Scientists working on malleable electronics, more effective blood tests and lasers were just some of the winners at the 2017 Australian Museum Eureka Prizes.
The awards were presented at an event in Sydney on Wednesday, and authors for The Conversation were well represented among the finalists.
University of Sydney professor Salah Sukkarieh won the CSIRO Eureka Prize for Leadership in Innovation and Science. An expert in robotic and intelligent systems, and with a focus on building tools for the aviation, farming and mining industries, Sukkarieh heads the strategic research and industry engagement program at the Australian Centre for Field Robotics.
Professor Andrew Whitehouse of the Telethon Kids Institute was awarded the 3M Eureka Prize for Emerging Leader in Science. He is an autism advocate and researcher, aiming to improve the lives of children living with autism. His research looks at the causes of autism, as well as diagnosis and therapies.
Swinburne University of Technology professors Elena Ivanova and Saulius Juodkazis took home the UNSW Eureka Prize for Scientific Research. After observing that bacteria was being killed on the wings of cicadas and dragonflies, they created a nano-material that replicated the surface.
Emilie Ens of Macquarie University, along with Ngandi Elder Cherry Wulumirr Daniels, the Yugul Mangi Rangers, Ngukurr School and members from the remote Aboriginal community of Ngukurr, won the Department of Industry, Innovation and Science Eureka Prize for Innovation in Citizen Science.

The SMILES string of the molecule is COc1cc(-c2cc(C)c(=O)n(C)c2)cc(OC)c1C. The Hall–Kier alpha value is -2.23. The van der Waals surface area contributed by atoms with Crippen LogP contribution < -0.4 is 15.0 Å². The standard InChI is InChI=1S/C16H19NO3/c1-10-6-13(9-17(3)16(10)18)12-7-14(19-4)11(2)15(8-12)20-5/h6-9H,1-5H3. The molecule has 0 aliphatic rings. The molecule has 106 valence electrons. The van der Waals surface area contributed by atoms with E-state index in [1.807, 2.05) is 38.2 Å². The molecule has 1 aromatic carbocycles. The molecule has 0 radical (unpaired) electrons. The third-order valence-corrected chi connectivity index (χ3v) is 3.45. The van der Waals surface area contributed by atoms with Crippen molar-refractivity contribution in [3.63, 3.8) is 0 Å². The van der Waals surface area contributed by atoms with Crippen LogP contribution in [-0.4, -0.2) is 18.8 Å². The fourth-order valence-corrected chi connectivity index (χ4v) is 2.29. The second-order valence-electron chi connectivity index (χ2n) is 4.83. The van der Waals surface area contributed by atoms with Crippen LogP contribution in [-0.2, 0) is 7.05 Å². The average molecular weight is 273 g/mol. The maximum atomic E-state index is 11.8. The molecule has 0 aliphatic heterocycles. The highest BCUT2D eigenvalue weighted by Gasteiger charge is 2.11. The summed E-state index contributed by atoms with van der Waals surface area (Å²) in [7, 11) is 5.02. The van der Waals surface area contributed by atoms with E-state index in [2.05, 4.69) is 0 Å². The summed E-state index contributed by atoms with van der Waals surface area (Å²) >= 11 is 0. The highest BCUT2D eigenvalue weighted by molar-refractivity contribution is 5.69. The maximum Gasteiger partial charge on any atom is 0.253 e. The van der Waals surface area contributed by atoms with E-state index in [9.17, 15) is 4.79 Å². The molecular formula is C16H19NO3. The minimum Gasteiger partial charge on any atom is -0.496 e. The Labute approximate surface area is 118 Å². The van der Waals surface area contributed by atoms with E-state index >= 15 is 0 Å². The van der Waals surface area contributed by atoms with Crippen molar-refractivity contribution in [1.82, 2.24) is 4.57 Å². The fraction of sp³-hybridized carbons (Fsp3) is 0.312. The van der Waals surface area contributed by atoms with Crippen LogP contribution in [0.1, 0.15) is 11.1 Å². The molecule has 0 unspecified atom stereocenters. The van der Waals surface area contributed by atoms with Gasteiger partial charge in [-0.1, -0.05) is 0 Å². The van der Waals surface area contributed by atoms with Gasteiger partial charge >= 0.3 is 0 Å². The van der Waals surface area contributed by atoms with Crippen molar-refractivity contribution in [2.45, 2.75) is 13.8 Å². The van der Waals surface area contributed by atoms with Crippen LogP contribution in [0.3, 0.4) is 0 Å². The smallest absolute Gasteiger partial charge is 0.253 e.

Their project, Ngukurr Wi Stadi bla Kantri (We study the Country), is a knowledge exchange between Indigenous communities and scientists. The group track down new species and help manage sensitive ecological systems, among other projects.
Professor Alan Cooper from the University of Adelaide’s Australian Centre for Ancient DNA was awarded the UNSW Eureka Prize for Excellence in Interdisciplinary Research. Working with the South Australian Museum and Aboriginal families and communities, The Aboriginal Heritage Project uses DNA from hair samples to construct a map of Indigenous Australia prior to colonisation.
In March, he wrote a piece detailing the DNA work, which showed that following initial migration to Australia, Aboriginal groups lived in “discrete geographical regions” until the arrival of Europeans.
Murdoch Children’s Research Institute associate professor Andrew Steer won the Australian Infectious Diseases Research Centre Eureka Prize for Infectious Diseases Research. With the the University of New South Wales, the Ministries of Health of Fiji and the Solomon Islands, Steer has been investigating the parasitic skin infection scabies. A clinical trial in Fiji virtually eliminated scabies.
In 2016, he wrote about the trial, calling for scabies to be targeted for global elimination.
Of course, there were winners on the night who aren’t quite at the PhD level yet.
Year 4 students from the Presbyterian Ladies’ College in Sydney, Caitlyn Walker and Amelia Lai, won the University of Sydney Sleek Geeks Science Eureka Prize for primary students. Their film, Icy Cold But Toasty Warm, reveals how Antarctic penguins stay warm using special feathers and down, blubber and of course, by huddling.
At the secondary level, Year 11 students Claire Galvin and Anna Hardy and Year 12 students Eliza Dalziel and Georgia Hannah from St Monica’s College in Cairns won the University of Sydney Sleek Geeks Science Eureka Prize for Secondary students. Their film, Manure You Know, shares the important work dung beetles do for our soil.
The complete awards lists can be found here.
Authors: Ariel Bogle, Editor, The Conversation